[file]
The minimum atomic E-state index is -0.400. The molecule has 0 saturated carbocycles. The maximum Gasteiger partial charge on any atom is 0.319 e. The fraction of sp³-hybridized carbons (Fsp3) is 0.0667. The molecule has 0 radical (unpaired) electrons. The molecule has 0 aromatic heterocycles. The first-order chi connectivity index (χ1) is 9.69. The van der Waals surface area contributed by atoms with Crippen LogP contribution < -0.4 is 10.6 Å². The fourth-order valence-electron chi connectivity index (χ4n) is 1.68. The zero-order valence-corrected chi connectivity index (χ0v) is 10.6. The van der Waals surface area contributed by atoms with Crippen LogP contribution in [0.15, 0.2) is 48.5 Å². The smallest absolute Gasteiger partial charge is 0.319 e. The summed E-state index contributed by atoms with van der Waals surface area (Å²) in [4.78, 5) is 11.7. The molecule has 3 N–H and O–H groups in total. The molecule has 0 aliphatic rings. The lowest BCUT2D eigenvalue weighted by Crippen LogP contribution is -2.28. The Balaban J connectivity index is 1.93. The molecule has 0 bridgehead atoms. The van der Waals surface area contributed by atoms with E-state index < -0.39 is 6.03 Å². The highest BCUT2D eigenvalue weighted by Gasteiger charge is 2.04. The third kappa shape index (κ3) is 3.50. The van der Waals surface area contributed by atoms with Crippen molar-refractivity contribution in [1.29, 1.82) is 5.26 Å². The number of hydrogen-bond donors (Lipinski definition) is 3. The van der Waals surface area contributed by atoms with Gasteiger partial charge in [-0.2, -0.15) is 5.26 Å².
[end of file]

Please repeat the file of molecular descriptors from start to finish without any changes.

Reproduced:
The minimum atomic E-state index is -0.400. The molecule has 0 saturated carbocycles. The maximum Gasteiger partial charge on any atom is 0.319 e. The fraction of sp³-hybridized carbons (Fsp3) is 0.0667. The molecule has 0 radical (unpaired) electrons. The molecule has 0 aromatic heterocycles. The first-order chi connectivity index (χ1) is 9.69. The van der Waals surface area contributed by atoms with Crippen LogP contribution < -0.4 is 10.6 Å². The fourth-order valence-electron chi connectivity index (χ4n) is 1.68. The zero-order valence-corrected chi connectivity index (χ0v) is 10.6. The van der Waals surface area contributed by atoms with Crippen LogP contribution in [0.15, 0.2) is 48.5 Å². The smallest absolute Gasteiger partial charge is 0.319 e. The summed E-state index contributed by atoms with van der Waals surface area (Å²) in [4.78, 5) is 11.7. The molecule has 3 N–H and O–H groups in total. The molecule has 0 aliphatic rings. The lowest BCUT2D eigenvalue weighted by Crippen LogP contribution is -2.28. The Balaban J connectivity index is 1.93. The molecule has 0 bridgehead atoms. The van der Waals surface area contributed by atoms with E-state index < -0.39 is 6.03 Å². The highest BCUT2D eigenvalue weighted by Gasteiger charge is 2.04. The third kappa shape index (κ3) is 3.50. The van der Waals surface area contributed by atoms with Crippen molar-refractivity contribution in [1.29, 1.82) is 5.26 Å². The number of hydrogen-bond donors (Lipinski definition) is 3. The van der Waals surface area contributed by atoms with Gasteiger partial charge in [-0.2, -0.15) is 5.26 Å².